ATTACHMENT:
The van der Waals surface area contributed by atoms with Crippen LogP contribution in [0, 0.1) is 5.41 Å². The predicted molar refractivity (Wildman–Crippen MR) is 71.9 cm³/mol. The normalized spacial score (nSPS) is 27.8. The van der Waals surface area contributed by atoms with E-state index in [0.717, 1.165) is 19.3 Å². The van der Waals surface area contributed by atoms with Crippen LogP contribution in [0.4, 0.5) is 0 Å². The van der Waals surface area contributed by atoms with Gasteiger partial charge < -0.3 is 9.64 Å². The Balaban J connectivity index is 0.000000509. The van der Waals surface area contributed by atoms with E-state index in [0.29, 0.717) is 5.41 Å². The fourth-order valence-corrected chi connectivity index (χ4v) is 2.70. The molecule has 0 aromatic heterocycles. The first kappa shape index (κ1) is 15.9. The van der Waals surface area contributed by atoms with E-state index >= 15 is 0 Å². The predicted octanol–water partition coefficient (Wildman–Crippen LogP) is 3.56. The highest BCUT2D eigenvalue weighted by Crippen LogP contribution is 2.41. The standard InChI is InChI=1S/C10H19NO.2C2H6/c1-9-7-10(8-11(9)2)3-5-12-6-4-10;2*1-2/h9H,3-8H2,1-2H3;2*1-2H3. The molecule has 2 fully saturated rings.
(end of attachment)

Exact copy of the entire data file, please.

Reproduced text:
The van der Waals surface area contributed by atoms with Crippen LogP contribution in [0, 0.1) is 5.41 Å². The predicted molar refractivity (Wildman–Crippen MR) is 71.9 cm³/mol. The normalized spacial score (nSPS) is 27.8. The van der Waals surface area contributed by atoms with E-state index in [0.717, 1.165) is 19.3 Å². The van der Waals surface area contributed by atoms with Crippen LogP contribution in [0.4, 0.5) is 0 Å². The van der Waals surface area contributed by atoms with Gasteiger partial charge < -0.3 is 9.64 Å². The Balaban J connectivity index is 0.000000509. The van der Waals surface area contributed by atoms with E-state index in [0.29, 0.717) is 5.41 Å². The fourth-order valence-corrected chi connectivity index (χ4v) is 2.70. The molecule has 0 aromatic heterocycles. The first kappa shape index (κ1) is 15.9. The van der Waals surface area contributed by atoms with E-state index >= 15 is 0 Å². The predicted octanol–water partition coefficient (Wildman–Crippen LogP) is 3.56. The highest BCUT2D eigenvalue weighted by Crippen LogP contribution is 2.41. The standard InChI is InChI=1S/C10H19NO.2C2H6/c1-9-7-10(8-11(9)2)3-5-12-6-4-10;2*1-2/h9H,3-8H2,1-2H3;2*1-2H3. The molecule has 2 fully saturated rings.